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Last updated: Sat. Jun. 21, 2014 - 10:43 pm EDT

Public invited for first time to tour the historic Wyneken house

The house was saved from demolition in 2005

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Historic home open

What: The Friends of Wyneken will hold their first public open house at the 1850s-era home once lived in by the Rev. Friedrich C.D. Wyneken, a pioneer in what is now the Lutheran Church-Missouri Synod denomination.

When: 10 a.m.-6 p.m. Saturday and 11 a.m.-6 p.m. Sunday

Where: 11730 NW Winchester Road, near Decatur

Cost: Free, but donations welcomed.

For information or to donate, go to www.friendsofwyneken.org, email kennethselking@gmail.com or call 547-4422.

Note: Light food and refreshments will be available.

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The first public open house at the Wyneken House will allow visitors this weekend to tour what may be the sole remaining structure with a link to one of the pioneers of the Lutheran Church-Missouri Synod (LCMS) denomination.

The house at 11730 N.W. Winchester Road near Decatur will be open 10 a.m.-6 p.m. Saturday and 11 a.m.-6 p.m. Sunday. Admission is free, but donations will be welcomed.

"It is still under construction, but that is part of the reason we want to do this," said Ken Selking, chairman of Friends of Wyneken. The group, a subcommittee of the Indiana German Heritage Society, formed in 2004 to save the house from demolition and transform it into an interpretive center.

Visitors tour the house to see how much work has been done and how much still needs to be completed, Selking said.

Built about 1850, the wood-frame home served as the residence of the Rev. Friedrich Conrad Dietrich Wyneken and his wife, Sophie, from 1859 to between 1860-1862.

The German-born clergyman came to this area in 1838 from Germany to minister to German Lutherans on the American frontier, Selking said. He is credited with helping found or nurture a number of Lutheran churches in Indiana, Ohio and Michigan, as well as helping to start Concordia Theological Seminary in Fort Wayne.

Wyneken, who died in 1876, also served two terms from 1850 to 1864 as president of what is now the LCMS, which means the house briefly served as the denomination's headquarters while he lived in it.

The house originally stood on Adams County Road 1000N in the northwest part of that county. The Friends of Wyneken raised money to move the home in 2005 to member Dona Schaefer's farm on Winchester Road near the Adams-Allen county line.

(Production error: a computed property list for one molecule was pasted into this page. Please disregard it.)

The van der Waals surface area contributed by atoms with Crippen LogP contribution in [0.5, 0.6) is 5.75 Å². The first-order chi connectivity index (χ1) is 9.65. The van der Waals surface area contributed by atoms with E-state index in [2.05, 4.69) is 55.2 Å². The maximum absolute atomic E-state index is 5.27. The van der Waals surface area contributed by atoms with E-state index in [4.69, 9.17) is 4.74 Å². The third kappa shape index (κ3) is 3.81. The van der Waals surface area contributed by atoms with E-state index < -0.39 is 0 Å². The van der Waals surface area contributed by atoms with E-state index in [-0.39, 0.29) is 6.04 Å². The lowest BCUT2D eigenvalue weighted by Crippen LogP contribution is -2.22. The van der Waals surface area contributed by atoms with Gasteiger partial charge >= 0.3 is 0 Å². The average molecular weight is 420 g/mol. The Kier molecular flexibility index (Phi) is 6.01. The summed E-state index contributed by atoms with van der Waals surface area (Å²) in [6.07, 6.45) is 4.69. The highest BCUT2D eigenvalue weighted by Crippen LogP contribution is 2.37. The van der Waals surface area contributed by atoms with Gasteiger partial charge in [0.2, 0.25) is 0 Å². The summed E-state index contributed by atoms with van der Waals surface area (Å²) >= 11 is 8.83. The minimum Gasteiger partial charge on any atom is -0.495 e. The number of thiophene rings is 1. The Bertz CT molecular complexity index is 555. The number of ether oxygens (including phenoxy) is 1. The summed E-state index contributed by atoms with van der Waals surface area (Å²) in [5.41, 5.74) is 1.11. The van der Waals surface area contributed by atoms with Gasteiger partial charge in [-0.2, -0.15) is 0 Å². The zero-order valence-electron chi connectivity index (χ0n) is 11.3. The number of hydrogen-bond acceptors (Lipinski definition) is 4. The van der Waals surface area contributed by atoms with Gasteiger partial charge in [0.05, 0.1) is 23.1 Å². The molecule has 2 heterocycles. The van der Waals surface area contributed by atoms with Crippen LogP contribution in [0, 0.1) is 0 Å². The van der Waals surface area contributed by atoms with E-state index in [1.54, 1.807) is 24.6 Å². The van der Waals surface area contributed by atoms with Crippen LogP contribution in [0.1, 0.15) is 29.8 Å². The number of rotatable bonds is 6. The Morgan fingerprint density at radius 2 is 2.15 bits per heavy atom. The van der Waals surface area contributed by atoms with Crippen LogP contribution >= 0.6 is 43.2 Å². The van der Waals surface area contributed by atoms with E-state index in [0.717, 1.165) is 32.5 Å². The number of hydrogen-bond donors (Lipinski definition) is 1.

Schaefer later donated 3 acres of land to give the house a permanent home, Selking said.

Major donations from Paul and Carolyn Wolf have helped significantly with the cost of repair work on the house, he added.

Selking estimates the Friends group has invested more than $200,000 so far in moving the house and making repairs. But he's excited about the progress.

Much of the house's exterior siding was in bad shape and has been replaced, he said. While the home stood vacant for possibly 50 years, people removed the front porch and took out most of the oak flooring and floor joists. The porch and flooring now have been replaced.

Workers rebuilt all of the home's windows, using as much of the original windows as possible, Selking said.

In the past few weeks, workers finished building the kitchen that once was attached to the side of the house, and they now are finishing the back porch, he said. The only other exterior work left involves placing a brick veneer on the exposed walls of the walk-out basement.

Inside, the house still needs a lot of work, Selking said. Portions of its plaster walls are missing. The Friends group also needs to install a water well, heating and cooling systems, and full electric service.

When completed, Selking said the house will serve as an interpretive center focusing on four areas: Germans' migration to America in the 1800s, Wyneken and his significance in the Lutheran faith, the house as a pre-Civil War structure, and how people lived in the mid-1800s.

The basement will have modern amenities, as well as displays and space for lectures, Selking said. The home's two upper floors will be returned, as much as possible, to how they would have looked in the 1850s.

How quickly the group reach those goals depends on the money they receive.

"We live and die on donations, plus the fundraisers we do," he said.

kkilbane@news-sentinel.com


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